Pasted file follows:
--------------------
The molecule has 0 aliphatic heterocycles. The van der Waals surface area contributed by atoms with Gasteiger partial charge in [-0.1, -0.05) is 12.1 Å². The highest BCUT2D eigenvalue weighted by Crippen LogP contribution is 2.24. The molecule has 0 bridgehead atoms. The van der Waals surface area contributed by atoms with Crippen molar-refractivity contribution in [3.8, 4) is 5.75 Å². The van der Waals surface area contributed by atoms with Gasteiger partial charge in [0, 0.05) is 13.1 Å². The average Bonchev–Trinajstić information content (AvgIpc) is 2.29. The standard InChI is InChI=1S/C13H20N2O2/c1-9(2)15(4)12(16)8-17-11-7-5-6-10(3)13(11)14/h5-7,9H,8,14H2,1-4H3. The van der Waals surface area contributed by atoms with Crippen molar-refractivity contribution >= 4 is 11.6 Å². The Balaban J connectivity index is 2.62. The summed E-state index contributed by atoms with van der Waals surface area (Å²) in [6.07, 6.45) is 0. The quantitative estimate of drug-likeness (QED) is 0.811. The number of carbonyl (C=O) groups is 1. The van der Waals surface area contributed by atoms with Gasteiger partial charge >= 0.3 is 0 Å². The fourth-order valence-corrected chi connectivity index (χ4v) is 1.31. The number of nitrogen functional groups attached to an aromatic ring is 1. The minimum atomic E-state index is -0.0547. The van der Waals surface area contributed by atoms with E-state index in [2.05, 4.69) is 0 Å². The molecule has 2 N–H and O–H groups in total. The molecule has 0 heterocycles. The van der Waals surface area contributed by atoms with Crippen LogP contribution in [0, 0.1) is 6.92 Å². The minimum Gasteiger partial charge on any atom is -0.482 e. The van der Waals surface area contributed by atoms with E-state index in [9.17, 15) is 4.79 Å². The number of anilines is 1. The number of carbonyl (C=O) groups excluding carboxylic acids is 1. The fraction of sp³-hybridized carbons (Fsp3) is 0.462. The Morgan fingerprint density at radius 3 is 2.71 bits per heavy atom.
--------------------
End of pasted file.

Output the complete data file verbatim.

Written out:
The molecule has 0 aliphatic heterocycles. The van der Waals surface area contributed by atoms with Gasteiger partial charge in [-0.1, -0.05) is 12.1 Å². The highest BCUT2D eigenvalue weighted by Crippen LogP contribution is 2.24. The molecule has 0 bridgehead atoms. The van der Waals surface area contributed by atoms with Crippen molar-refractivity contribution in [3.8, 4) is 5.75 Å². The van der Waals surface area contributed by atoms with Gasteiger partial charge in [0, 0.05) is 13.1 Å². The average Bonchev–Trinajstić information content (AvgIpc) is 2.29. The standard InChI is InChI=1S/C13H20N2O2/c1-9(2)15(4)12(16)8-17-11-7-5-6-10(3)13(11)14/h5-7,9H,8,14H2,1-4H3. The van der Waals surface area contributed by atoms with Crippen molar-refractivity contribution >= 4 is 11.6 Å². The Balaban J connectivity index is 2.62. The summed E-state index contributed by atoms with van der Waals surface area (Å²) in [6.07, 6.45) is 0. The quantitative estimate of drug-likeness (QED) is 0.811. The number of carbonyl (C=O) groups is 1. The van der Waals surface area contributed by atoms with Gasteiger partial charge >= 0.3 is 0 Å². The fourth-order valence-corrected chi connectivity index (χ4v) is 1.31. The number of nitrogen functional groups attached to an aromatic ring is 1. The minimum atomic E-state index is -0.0547. The van der Waals surface area contributed by atoms with E-state index in [2.05, 4.69) is 0 Å². The molecule has 2 N–H and O–H groups in total. The molecule has 0 heterocycles. The van der Waals surface area contributed by atoms with Crippen LogP contribution in [0, 0.1) is 6.92 Å². The minimum Gasteiger partial charge on any atom is -0.482 e. The van der Waals surface area contributed by atoms with E-state index in [9.17, 15) is 4.79 Å². The number of anilines is 1. The number of carbonyl (C=O) groups excluding carboxylic acids is 1. The fraction of sp³-hybridized carbons (Fsp3) is 0.462. The Morgan fingerprint density at radius 3 is 2.71 bits per heavy atom.